There is no standardized oversight or required training of medicolegal death investigation personnel. Only 16 states require training for medicolegal death investigations. For example, California requires 80 hours of training for medicolegal death investigators, the highest of all state requirements. In contrast, New York requires training for the coroner and deputy coroners but does not outline the required number of hours or duration. The American Board of Medicolegal Death Investigators (ABMDI) is a national certifying board that the Forensic Specialties Accreditation Board accredits. ABMDI tests medicolegal death investigators on foundational and advanced knowledge, awarding registry and board certifications. ABMDI certification requires continuing education to maintain certification, though most medicolegal agencies do not require certification for employment. The lack of standardized training of medicolegal death investigation personnel can lead to gaps in knowledge and recognizing evidence, dramatically reducing the accuracy of death certificates and reporting. Limited budgets, personnel, and resources contribute to a lack of investigative awareness that can lead to incorrect causes and manners of death. Inaccuracies on death certificates can have a profoundly negative effect on families and the community and contribute to public mistrust.

Training is not the only constraint in accurate and timely medicolegal death investigations. There is an extreme shortage of board-certified forensic pathologists, who are the physicians conducting postmortem examinations and determining the cause of death. In 2020, there were approximately 500 practicing forensic pathologists, but the workload required 1,280 forensic pathologists. The gap is now likely even greater, with workloads having increased with the rise of the opioid epidemic, fentanyl deaths, gun violence, and COVID-19. The 2018 coroner/medical examiner census noted 890 forensic pathologists employed by medicolegal agencies, though forensic pathologists commonly work in neighboring counties or other states as a locum tenens, a temporary, per-diem physician. The shared nature of some forensic pathologists inflates the number of physicians who appear to be working, shrouding the significantly lower number of practicing physicians. In medical examiner officers, such as in Los Angeles and New York City, the department head is a forensic pathologist assigned solely to administrative work, limiting the number of available forensic pathologists to complete postmortem examinations. Some jurisdictions resort to using non-board-certified forensic pathologists for postmortem examinations, which can result in inaccurate causes and manners of death. The lack of available forensic pathologists also allows for non-qualified people to falsify credentials and autopsy reports, even in high-profile cases, defrauding grieving people and the government alike. A 2015 report on increasing the number of board-certified forensic pathologists mentioned that physicians should work in a nationally accredited office. Agency accreditation is important to ensure proper working conditions and a high standard for policies and procedures to create an environment for the best possible medicolegal death investigations. Yet the last coroner/medical examiner census showed that only 17% of medicolegal death investigation offices were accredited. Some agencies will never be able to reach accreditation, as there is a limit of 325 autopsies per year, and workload shortages restrict the number of available forensic pathologists to complete autopsies.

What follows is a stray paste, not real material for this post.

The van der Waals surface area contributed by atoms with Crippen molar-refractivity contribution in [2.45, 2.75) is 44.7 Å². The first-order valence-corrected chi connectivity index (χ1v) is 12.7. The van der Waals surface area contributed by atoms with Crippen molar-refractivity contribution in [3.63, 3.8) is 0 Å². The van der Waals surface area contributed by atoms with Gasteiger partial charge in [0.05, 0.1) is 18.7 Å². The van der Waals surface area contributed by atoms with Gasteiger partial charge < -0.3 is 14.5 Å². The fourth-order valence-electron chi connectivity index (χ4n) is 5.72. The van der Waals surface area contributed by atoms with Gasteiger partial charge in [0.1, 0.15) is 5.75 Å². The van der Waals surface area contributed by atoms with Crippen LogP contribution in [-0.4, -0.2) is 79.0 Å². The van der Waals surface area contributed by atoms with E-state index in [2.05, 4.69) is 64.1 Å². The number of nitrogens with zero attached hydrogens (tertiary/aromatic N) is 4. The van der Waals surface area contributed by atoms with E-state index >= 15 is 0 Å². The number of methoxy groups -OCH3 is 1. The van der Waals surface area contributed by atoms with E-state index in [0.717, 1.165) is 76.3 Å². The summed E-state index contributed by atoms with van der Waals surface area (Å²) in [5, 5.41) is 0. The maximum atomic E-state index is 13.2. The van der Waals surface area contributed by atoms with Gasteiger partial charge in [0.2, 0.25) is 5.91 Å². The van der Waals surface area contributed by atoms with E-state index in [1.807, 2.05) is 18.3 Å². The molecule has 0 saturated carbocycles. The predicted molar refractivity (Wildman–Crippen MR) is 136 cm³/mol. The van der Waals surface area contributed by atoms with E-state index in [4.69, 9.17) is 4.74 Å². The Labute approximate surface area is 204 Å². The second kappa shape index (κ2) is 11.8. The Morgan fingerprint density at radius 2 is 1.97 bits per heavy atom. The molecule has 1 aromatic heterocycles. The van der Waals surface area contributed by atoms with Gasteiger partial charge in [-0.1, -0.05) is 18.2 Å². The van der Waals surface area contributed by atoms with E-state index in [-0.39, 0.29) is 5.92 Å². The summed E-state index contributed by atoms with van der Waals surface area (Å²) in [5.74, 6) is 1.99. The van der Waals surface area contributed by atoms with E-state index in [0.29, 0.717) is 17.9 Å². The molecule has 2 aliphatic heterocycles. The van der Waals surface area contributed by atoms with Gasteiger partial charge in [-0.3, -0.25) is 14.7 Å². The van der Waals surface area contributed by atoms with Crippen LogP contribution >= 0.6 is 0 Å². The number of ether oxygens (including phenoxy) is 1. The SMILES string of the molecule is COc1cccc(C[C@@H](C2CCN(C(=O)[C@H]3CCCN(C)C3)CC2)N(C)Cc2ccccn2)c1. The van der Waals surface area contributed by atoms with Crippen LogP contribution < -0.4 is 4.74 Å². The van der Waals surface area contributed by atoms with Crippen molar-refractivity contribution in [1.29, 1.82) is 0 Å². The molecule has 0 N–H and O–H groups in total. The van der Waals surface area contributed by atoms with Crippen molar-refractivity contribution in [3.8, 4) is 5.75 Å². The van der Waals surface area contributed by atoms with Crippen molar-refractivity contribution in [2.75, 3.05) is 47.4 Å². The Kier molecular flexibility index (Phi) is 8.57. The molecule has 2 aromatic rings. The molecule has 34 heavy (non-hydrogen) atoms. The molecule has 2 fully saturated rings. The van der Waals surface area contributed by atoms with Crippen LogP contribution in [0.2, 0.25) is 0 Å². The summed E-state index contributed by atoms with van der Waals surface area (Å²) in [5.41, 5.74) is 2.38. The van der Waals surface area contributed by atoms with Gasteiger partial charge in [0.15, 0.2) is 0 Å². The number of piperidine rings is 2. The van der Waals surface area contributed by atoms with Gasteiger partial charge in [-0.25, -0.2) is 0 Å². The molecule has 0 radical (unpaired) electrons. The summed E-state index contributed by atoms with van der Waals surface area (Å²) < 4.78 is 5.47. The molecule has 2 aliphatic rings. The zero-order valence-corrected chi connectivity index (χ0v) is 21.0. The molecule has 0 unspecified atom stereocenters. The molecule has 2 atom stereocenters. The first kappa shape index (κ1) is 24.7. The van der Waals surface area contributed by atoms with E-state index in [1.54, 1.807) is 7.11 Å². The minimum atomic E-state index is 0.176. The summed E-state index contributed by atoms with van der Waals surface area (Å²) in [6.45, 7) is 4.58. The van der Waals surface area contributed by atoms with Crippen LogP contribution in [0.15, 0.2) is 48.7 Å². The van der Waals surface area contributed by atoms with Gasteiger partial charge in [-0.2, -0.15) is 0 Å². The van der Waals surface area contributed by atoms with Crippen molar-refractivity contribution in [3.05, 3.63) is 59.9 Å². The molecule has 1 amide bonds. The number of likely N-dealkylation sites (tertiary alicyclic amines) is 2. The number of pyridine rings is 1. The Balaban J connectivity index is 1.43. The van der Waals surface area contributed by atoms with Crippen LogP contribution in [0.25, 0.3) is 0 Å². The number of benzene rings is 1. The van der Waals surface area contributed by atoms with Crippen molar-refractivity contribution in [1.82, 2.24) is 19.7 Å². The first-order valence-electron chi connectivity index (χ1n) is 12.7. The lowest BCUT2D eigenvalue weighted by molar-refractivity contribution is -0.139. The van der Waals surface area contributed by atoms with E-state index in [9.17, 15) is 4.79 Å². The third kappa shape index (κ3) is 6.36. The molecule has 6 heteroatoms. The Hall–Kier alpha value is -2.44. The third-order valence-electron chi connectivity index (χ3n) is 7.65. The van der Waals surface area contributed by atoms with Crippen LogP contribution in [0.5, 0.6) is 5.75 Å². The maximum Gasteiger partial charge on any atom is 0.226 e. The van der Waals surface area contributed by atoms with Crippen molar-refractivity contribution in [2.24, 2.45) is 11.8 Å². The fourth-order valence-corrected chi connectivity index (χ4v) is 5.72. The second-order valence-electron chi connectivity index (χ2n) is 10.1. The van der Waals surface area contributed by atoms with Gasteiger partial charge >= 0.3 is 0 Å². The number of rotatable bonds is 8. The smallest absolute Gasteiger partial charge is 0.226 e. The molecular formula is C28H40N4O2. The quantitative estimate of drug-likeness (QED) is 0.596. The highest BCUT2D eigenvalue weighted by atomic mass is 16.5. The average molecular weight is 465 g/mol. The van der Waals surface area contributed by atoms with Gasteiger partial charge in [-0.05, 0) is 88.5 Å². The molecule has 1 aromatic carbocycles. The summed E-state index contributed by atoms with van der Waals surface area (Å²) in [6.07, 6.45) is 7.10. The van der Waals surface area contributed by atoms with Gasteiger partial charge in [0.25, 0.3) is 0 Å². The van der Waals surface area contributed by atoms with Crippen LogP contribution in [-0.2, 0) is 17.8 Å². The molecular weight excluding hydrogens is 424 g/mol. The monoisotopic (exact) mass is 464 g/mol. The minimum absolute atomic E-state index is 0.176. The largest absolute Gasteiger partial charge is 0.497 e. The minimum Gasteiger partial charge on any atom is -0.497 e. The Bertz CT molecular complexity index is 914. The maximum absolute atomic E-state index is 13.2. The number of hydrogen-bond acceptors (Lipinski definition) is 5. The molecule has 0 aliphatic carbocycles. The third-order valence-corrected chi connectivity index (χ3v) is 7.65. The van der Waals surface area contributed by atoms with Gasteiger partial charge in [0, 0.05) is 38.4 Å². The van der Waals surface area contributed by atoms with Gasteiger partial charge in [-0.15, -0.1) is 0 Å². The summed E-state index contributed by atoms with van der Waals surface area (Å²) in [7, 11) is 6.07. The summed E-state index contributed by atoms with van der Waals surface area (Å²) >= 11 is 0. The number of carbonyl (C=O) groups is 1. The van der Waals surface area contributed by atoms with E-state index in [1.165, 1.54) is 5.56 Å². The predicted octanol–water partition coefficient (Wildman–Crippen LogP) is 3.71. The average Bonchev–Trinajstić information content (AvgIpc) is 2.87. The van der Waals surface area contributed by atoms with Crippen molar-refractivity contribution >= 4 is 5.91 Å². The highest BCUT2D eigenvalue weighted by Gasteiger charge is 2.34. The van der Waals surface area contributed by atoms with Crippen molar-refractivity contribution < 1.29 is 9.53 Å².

The medicolegal profession is highlighted in the media in high-profile deaths and mass fatality situations. A significant amount of time and effort by medicolegal administrators should be devoted to mass fatality planning to provide an efficient, effective response, coordinate with allied agencies, and safely recover and identify decedents. There is no specific number for what constitutes a mass fatality incident, as mass fatality is when the number of deaths exceeds agency resources. In some jurisdictions, a mass fatality may be three decedents from one incident, while others may request allied resources when 50 decedents are from an incident, such as in the October 1, 2017 mass shooting in Las Vegas, NV. All states have an Office of Emergency Response or similarly named emergency response commission, where medicolegal death investigation agencies should be integrated into mutual aid and planning committees. There are significant limitations with the response to and accurate handling of medicolegal death investigations without a case management system and internet access, impacting smaller and underresourced jurisdictions.  The federal-level Disaster Mortuary Operational Response Team (DMORT), run by the National Disaster Medical System, deploys to mass fatality scenes to assist with recovery, examination, identification, and collecting ante- and postmortem decedent data. DMORT responds with qualified personnel, including forensic pathologists and investigators, to set up a mobile autopsy suite and bring decedent storage facilities. With the high cost of deployment, DMORT only responds to large-scale mass fatality scenes and needs to be requested by a state Office of Emergency of Response when other mutual aid responses have been exhausted. A vast majority of medicolegal agencies lack the resources to handle a mass fatality. Less than 30% of agencies had specialized response training, and nearly half of agencies reported that they were only moderately prepared for a mass fatality.